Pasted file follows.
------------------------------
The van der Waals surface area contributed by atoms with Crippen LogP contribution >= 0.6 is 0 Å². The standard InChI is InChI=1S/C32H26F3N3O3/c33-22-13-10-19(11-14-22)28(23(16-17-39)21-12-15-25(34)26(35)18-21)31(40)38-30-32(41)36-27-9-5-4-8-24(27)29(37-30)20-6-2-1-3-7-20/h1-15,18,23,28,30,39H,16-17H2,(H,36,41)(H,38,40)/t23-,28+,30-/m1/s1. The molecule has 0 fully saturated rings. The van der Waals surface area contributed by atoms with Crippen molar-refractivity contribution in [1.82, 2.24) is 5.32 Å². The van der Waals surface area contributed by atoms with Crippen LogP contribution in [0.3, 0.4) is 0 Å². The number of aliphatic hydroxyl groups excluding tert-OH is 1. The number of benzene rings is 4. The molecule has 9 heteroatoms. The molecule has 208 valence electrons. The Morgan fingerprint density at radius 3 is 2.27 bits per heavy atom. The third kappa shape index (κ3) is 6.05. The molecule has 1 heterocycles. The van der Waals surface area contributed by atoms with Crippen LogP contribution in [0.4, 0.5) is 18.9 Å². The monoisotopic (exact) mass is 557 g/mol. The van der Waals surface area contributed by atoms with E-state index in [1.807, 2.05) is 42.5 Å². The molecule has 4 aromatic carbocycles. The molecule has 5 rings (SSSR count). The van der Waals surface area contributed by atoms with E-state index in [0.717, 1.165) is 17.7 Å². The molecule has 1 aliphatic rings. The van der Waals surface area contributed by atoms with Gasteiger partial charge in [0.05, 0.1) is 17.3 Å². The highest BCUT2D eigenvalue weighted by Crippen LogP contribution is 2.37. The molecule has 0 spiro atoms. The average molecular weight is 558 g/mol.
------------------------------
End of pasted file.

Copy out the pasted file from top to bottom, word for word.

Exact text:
The van der Waals surface area contributed by atoms with Crippen LogP contribution >= 0.6 is 0 Å². The standard InChI is InChI=1S/C32H26F3N3O3/c33-22-13-10-19(11-14-22)28(23(16-17-39)21-12-15-25(34)26(35)18-21)31(40)38-30-32(41)36-27-9-5-4-8-24(27)29(37-30)20-6-2-1-3-7-20/h1-15,18,23,28,30,39H,16-17H2,(H,36,41)(H,38,40)/t23-,28+,30-/m1/s1. The molecule has 0 fully saturated rings. The van der Waals surface area contributed by atoms with Crippen molar-refractivity contribution in [1.82, 2.24) is 5.32 Å². The van der Waals surface area contributed by atoms with Crippen LogP contribution in [0.3, 0.4) is 0 Å². The number of aliphatic hydroxyl groups excluding tert-OH is 1. The number of benzene rings is 4. The molecule has 9 heteroatoms. The molecule has 208 valence electrons. The Morgan fingerprint density at radius 3 is 2.27 bits per heavy atom. The third kappa shape index (κ3) is 6.05. The molecule has 1 heterocycles. The van der Waals surface area contributed by atoms with Crippen LogP contribution in [0.4, 0.5) is 18.9 Å². The monoisotopic (exact) mass is 557 g/mol. The van der Waals surface area contributed by atoms with E-state index in [1.807, 2.05) is 42.5 Å². The molecule has 4 aromatic carbocycles. The molecule has 5 rings (SSSR count). The van der Waals surface area contributed by atoms with E-state index in [0.717, 1.165) is 17.7 Å². The molecule has 1 aliphatic rings. The van der Waals surface area contributed by atoms with Gasteiger partial charge in [0.05, 0.1) is 17.3 Å². The highest BCUT2D eigenvalue weighted by Crippen LogP contribution is 2.37. The molecule has 0 spiro atoms. The average molecular weight is 558 g/mol.